I recently had to optimize the performance of a PHP-based API on Cloud Run. After a performance test, we discovered that the API became very slow when we put some serious load on it (with response times exceeding 10 seconds). In this post you’ll learn what changes I made to get that down to a stable 100ms. The API uses PHP 7.4, Laravel 8.0 and MySQL on Cloud SQL (the managed database on Google Cloud). The API needs to handle at least 10,000 concurrent users. The container image we deploy to Cloud Run has nginx and PHP-FPM. This is what I did to improve the response times. (Don’t worry if not everything makes sense here, I’ll explain everything).
- Matching the number of PHP-FPM workers to the maximum concurrency setting on Cloud Run.
- Configuring OPcache (it compiles and caches PHP scripts)
- Improving composer auto-loading settings
- Laravel-specific optimizations including caching routes, views, events and using API resources
Matching Concurrency and Workers
The application uses nginx and PHP-FPM, which is a process manager for PHP. PHP is single threaded, which means that one process can handle one (exactly one) request at the same time. PHP-FPM keeps a pool of PHP workers (a worker is a process) ready to serve requests and adds more if the demand increases.
It’s a good practice to limit the maximum size of the PHP-FPM worker pool, to make sure your resource usage (CPU and memory) is predictable. To configure PHP-FPM for maximum performance, I first set the process manager type for PHP-FPM to static, so that the specified number of workers are running at all times and waiting to handle requests. I did this by copying a custom configuration file to the application’s container and configuring the environment so that these options will be picked up by PHP-FPM (you must copy the configuration where it is expected, in my case, into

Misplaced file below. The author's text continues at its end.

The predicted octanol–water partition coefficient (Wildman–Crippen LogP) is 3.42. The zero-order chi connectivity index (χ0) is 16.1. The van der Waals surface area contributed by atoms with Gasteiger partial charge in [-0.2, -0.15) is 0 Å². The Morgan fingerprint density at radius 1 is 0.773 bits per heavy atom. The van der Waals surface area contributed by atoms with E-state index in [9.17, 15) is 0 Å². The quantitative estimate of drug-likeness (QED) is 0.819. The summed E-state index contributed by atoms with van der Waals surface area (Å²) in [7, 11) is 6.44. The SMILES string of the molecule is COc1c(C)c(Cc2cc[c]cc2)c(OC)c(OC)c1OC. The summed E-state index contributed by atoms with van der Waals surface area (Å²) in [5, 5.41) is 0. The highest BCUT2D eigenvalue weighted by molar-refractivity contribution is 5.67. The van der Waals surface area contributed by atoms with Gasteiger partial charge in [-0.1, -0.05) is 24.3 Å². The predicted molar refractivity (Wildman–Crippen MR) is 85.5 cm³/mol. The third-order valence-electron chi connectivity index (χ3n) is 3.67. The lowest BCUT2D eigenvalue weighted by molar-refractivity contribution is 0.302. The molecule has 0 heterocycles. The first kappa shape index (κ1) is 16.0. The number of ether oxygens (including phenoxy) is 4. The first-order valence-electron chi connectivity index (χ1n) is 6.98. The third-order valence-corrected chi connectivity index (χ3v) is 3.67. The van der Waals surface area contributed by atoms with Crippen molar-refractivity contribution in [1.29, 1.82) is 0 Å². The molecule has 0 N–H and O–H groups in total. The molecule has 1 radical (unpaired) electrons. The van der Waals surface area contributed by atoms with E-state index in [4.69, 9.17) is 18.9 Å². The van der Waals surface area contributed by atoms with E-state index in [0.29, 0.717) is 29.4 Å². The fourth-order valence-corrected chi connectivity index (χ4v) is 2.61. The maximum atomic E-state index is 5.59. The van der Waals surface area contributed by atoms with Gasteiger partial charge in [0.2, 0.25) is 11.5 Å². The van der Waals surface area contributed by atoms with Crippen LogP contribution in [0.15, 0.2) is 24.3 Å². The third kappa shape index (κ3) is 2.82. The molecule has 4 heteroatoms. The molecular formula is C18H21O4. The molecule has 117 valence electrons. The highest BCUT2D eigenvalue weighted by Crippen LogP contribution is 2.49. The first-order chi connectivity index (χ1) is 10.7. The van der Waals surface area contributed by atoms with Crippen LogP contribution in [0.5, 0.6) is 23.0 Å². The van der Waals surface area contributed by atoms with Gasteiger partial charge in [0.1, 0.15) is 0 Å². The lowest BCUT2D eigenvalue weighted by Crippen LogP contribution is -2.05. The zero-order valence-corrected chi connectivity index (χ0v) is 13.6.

/usr/local/etc/php-fpm.d/). The settings I needed are:
pm = static pm.max_children = 10
However, if you set a limit, and more requests come to a server than the pool can handle, requests start to queue, which increases the response time of those requests:
Limiting Concurrent Requests on Cloud Run
To avoid request queuing in nginx, you’ll need to limit the number of requests Cloud Run sends to your container at the same time. Cloud Run uses request-based autoscaling. This means it limits the amount of concurrent requests it sends to a container, and adds more containers if all containers are at their limit. You can change that limit with the concurrency setting. I set it to 10, which I determined is the maximum number of concurrent requests a container with 1GB of memory and 1vCPU can take for with this application. You really want to make sure Cloud Run’s concurrency setting matches the maximum number of PHP-FPM workers! For example, if Cloud Run sends 100 concurrent requests to a container before adding more containers, and you configured your PHP-FPM to start only 10 workers, you will see a lot of requests queuing. If these tweaks aren’t enough to reach the desired performance, check the Cloud Run metrics to see what the actual utilization percentages are. You might have to change the amount of memory and vCPUs available to the container. The downside of this optimization is that more containers will be running due to lower concurrency, resulting in higher costs. I also noticed temporary delays when new instances are starting up, but this normalizes over time.